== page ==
Vilardi G., Ochando Pulido J.M., Verdone N., Stoller M., Di Palma L., 2018c, On the removal of Hexavalent Chromium by olive stones coated by iron-based nanoparticles: equilibrium study and Chromium recovery, Journal of Cleaner Production, 190, 200-210.

Vilardi G., Di Palma L., Verdone N., 2018d, Heavy metals adsorption by banana peels micro-powder.

Equilibrium modeling by non-linear models, Chinese Journal of Chemical Engineering, 26, 455-464.

Vilardi G., Ochando Pulido J.M., Stoller M., Verdone N., Di Palma L., 2018e, Fenton oxidation and chromium recovery from tannery wastewater by means of iron-based coated biomass as heterogeneous catalyst in fixed-bed columns, Chemical Engineering Journal, 351, 1-11.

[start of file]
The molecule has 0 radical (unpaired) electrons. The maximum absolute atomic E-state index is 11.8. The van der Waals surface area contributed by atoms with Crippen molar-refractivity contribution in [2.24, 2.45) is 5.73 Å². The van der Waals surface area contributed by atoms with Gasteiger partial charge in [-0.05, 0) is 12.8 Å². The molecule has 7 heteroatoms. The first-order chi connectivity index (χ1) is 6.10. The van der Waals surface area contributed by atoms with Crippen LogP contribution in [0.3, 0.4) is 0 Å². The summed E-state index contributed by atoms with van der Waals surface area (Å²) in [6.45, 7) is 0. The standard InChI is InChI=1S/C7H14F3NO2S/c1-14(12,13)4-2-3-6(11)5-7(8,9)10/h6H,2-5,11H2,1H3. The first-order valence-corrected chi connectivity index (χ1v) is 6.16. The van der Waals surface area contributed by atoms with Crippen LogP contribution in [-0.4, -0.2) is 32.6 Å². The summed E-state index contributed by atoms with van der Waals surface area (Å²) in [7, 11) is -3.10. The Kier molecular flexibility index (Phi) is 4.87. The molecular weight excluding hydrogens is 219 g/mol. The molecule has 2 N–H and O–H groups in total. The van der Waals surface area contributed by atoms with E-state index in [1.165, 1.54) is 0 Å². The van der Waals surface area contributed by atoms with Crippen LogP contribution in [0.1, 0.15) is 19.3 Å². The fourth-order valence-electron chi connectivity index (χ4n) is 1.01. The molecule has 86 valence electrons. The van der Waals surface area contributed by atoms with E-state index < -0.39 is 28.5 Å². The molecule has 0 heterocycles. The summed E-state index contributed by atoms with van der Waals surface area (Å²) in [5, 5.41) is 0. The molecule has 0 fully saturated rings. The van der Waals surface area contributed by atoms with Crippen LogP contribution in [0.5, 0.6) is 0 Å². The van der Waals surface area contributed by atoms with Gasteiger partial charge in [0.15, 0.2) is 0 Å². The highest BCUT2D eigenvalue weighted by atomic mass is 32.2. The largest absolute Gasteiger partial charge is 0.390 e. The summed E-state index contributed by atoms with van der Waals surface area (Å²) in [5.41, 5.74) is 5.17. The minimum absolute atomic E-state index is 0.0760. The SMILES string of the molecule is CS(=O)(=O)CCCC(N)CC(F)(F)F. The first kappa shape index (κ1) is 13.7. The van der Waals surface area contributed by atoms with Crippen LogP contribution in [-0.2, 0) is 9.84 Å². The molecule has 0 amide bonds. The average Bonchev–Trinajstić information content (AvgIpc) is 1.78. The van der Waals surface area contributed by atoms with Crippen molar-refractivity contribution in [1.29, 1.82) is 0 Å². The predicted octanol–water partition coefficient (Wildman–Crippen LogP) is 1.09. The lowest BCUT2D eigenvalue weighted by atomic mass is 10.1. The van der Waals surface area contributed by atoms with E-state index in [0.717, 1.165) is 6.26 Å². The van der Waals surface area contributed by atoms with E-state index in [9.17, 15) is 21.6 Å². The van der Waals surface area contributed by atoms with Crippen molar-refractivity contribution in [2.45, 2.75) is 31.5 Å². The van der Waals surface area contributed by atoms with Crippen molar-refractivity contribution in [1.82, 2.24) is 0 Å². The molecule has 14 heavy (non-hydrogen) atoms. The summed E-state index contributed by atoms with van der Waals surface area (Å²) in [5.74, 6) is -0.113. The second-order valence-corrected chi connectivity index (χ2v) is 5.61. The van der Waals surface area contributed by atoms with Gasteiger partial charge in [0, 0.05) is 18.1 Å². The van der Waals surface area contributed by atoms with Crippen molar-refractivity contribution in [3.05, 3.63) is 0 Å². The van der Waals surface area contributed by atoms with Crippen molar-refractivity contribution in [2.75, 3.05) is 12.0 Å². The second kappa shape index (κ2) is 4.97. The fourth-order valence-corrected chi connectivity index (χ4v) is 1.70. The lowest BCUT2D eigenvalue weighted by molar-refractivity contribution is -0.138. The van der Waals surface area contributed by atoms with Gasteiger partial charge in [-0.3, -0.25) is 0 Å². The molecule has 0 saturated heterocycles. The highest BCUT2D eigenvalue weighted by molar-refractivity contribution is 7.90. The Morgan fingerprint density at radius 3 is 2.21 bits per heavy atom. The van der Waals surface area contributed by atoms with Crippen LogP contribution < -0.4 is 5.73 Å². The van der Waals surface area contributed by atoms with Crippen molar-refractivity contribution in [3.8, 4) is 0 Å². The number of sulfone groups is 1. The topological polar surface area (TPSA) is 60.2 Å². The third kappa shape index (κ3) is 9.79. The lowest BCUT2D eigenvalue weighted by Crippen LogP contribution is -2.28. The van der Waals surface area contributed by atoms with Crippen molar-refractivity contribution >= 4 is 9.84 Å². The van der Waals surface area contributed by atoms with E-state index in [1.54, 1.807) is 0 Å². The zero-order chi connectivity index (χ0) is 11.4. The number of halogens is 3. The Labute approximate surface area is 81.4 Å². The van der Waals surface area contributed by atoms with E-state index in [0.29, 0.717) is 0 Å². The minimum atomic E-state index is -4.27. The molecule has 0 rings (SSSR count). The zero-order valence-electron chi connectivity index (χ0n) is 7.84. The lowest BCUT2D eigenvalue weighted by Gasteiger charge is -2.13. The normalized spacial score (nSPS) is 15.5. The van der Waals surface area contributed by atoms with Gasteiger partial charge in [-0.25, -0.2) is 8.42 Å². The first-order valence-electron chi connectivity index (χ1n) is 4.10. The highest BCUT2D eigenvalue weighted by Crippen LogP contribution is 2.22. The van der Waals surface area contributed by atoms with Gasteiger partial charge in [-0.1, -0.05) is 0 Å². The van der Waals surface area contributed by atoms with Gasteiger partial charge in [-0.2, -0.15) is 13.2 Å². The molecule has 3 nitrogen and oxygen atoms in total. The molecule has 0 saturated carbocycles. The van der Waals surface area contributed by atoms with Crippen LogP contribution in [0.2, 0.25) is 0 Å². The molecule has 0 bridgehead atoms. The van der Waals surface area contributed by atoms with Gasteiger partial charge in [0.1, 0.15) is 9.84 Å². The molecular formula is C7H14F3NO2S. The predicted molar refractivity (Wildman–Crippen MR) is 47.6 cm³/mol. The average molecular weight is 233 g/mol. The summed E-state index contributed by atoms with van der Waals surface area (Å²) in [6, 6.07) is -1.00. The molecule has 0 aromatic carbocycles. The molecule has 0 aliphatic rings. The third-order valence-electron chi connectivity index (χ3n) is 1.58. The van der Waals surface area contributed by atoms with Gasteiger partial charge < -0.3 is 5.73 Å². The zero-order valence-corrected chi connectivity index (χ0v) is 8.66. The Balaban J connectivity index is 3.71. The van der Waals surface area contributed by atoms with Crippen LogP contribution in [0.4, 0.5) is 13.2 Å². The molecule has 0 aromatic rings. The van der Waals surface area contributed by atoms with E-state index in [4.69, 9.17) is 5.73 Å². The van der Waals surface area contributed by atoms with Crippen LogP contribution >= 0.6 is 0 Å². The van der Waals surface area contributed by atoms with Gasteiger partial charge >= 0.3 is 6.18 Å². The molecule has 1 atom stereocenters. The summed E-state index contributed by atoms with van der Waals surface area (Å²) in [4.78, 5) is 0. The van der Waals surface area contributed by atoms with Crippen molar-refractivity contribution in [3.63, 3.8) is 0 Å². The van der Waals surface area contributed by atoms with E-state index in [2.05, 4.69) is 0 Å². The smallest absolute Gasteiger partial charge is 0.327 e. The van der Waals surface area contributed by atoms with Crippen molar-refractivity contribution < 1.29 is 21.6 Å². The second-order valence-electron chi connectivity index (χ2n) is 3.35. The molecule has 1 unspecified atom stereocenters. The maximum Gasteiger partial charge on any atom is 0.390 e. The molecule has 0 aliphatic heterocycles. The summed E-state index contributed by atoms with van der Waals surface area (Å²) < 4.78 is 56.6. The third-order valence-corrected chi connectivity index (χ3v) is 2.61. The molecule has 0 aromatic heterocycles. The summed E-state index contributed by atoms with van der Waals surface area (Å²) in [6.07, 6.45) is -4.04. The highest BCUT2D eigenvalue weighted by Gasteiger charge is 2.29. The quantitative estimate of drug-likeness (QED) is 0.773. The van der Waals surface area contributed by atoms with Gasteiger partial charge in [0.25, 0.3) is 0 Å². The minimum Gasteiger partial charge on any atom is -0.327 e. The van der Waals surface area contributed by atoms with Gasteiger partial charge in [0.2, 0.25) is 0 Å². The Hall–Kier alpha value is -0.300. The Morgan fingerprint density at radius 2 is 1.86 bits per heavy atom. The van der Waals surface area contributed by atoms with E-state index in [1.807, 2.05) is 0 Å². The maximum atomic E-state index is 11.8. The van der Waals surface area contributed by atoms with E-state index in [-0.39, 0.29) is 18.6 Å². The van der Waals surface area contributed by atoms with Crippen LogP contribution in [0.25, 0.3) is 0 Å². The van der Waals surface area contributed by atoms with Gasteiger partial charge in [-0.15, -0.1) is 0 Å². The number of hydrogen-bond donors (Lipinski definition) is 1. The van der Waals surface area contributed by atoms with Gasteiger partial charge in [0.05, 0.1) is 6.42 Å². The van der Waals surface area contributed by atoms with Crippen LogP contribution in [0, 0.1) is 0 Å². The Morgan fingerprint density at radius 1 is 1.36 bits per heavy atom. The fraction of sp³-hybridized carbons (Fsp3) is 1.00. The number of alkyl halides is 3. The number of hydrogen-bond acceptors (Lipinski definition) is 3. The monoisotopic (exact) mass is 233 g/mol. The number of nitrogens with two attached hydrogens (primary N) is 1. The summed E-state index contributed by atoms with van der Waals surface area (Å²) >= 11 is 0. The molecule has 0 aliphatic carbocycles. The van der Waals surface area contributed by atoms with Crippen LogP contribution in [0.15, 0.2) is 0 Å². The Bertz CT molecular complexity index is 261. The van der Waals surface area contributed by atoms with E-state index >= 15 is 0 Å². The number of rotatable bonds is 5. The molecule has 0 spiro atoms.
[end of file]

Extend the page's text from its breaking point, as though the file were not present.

Vilardi G., 2019, Mathematical modelling of simultaneous nitrate and dissolved oxygen reduction by Cu-nZVI using a bi-component shrinking core model, Powder Technology, 343, 613-618.

Vilardi G., Di Palma L., Verdone N., 2019a, A physical-based interpretation of mechanism and kinetics of Cr(VI) reduction in aqueous solution by zero-valent iron nanoparticles, Chemosphere, 220, 590-599.

Vilardi G., Rodriguez-Rodriguez J., Ochando Pulido J.M., Di Palma L., Verdone N., 2019b, Fixed-bed reactor scale-up and modelling for Cr(VI) removal using nano iron-based coated biomass as packing material, Chemical Engineering Journal, 361, 990-998.

Vuppala S., Stoller M., Chiavola A., Kanaev A., Cheng K., 2018, Synthesis of core-shell nanoparticles for the removal of toxic pollutants in aqueous medium, Chemical Engineering Transactions, 70, 1819-1824.




Argomenti correlati :